Heat Transfer Rolls & Effects of Temperature

As we learned in How to Maintain Heat Transfer Rolls, Part 1 the primary goal in designing heat transfer rolls is to transfer heat from the web to the roll or from the roll to the web. Part 1 also defined the importance of using proper fluids, periodic cleaning, and flushing of your heat transfer rolls.  In Part 2, we will define best practices for storing your heat transfer rolls and the importance of remembering rust inhibitors.

Heat Transfer Rolls – Storage Guidelines

Precautions should always be taken when a heat transfer roll is put into storage as there is a high risk of internal and external corrosion.  There are a few key-points to consider while storing a heat transfer roll:

  • Corrosion develops when a heat transfer roll is stored with fluid inside it and vented to the open air.
  • Determining whether all fluid is removed from a heat transfer roll and the inside is dry is very difficult.
  • High-humidity environments can still lead to corrosion.
  • When moisture settles and corrosion develops, it will affect the heat transfer and roll balance.
  • Acid cleaning after storage may or may not be able to remove corrosion and scale
  • Coating the heat transfer roll with rust-preventative oil and a rust-preventative wrap will help to safeguard the exterior surfaces.
  • Protective films such as VCI (vapor corrosion inhibitor) can be used in place of oil coatings.

Remember the Rust Inhibitors

Heat transfer rolls are usually manufactured using carbon steel, thus acid solutions will not damage its internal parts or surfaces. Effective flushing agents for heat transfer rolls often include corrosion & rust inhibitors. Manufacturers of acid solutions include Ohio Valley Chemical Corporation and Chemetall North America/ Albemarle Company. Your heat transfer roll provider may recommend additional sources.

Seven Tips for Avoiding Heat Transfer Roll Corrosion:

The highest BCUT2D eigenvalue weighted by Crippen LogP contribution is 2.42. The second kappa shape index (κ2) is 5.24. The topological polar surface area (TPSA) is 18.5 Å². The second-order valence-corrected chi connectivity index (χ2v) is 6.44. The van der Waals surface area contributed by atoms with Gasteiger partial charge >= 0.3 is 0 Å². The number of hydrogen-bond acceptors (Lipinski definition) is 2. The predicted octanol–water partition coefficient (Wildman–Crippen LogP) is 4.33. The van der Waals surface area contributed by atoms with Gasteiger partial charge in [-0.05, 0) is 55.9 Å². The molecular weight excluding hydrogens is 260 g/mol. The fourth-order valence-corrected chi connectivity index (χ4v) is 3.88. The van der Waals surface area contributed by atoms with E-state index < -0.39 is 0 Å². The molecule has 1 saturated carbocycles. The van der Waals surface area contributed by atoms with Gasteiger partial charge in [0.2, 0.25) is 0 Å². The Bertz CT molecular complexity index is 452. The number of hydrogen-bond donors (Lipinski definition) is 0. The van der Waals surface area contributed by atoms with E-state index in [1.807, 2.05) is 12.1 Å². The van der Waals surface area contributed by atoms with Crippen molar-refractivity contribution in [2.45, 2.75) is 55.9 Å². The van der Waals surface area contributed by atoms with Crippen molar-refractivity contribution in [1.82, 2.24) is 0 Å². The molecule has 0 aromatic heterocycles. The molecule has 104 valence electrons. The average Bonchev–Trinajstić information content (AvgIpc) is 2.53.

1. Drain all fluid before storing a heat transfer roll.
  2. Fill the heat transfer with a rust inhibitor solution or biodegradable antifreeze.
  3. Do not use water. Water does not have the chemical ability to prevent corrosion that a rust inhibitor solution or biodegradable antifreeze home-roll-servicesdoes.
  4. Cap-off the ends to retain the fluid and eliminate air. Most ends of heat transfer rolls are threaded, so pipe plugs are often used as caps.
  5. Rotate the roll to ensure coating all internal surfaces.
  6. Use proper corrosion protection on the roll exterior based on the type and length of storage. Be advised that even chrome plated surfaces may require some level of corrosion protection depending on conditions.
  7. Store the heat transfer roll in a dry and safe location with reasonably consistent temperature.

While proper maintenance and storage can prolong heat transfer roll performance, sometimes a roll simply needs to be serviced by its manufacturer. Many heat transfer roll manufacturers will perform the service of roll acid flushing. Depending on the application and roll specifications roll refurbishing may also include surface regrinding, re-shelling or re-plating.  In some cases building-up or re-machining the journals may be needed.

Conclusion

The  mishaps of heat transfer roll corrosion from improper storage can be avoided with a little preventative maintenance and proper storage. Maintenance of your heat transfer rolls will be achieved using best practices for storage:

  • Proper fluid
  • Proper cleaning/flushing
  • Proper storage inside and out

Following the best practices will help lead to the effective exchange of heat energy and better web heating or cooling. Unwanted downtime, lost productivity and refurbishing costs or replacement costs will also be avoided.

HOW OFTEN DO YOU CLEAN YOUR HEAT TRANSFER ROLLS? Let’s review. What is your process to clean and store your heat transfer rolls?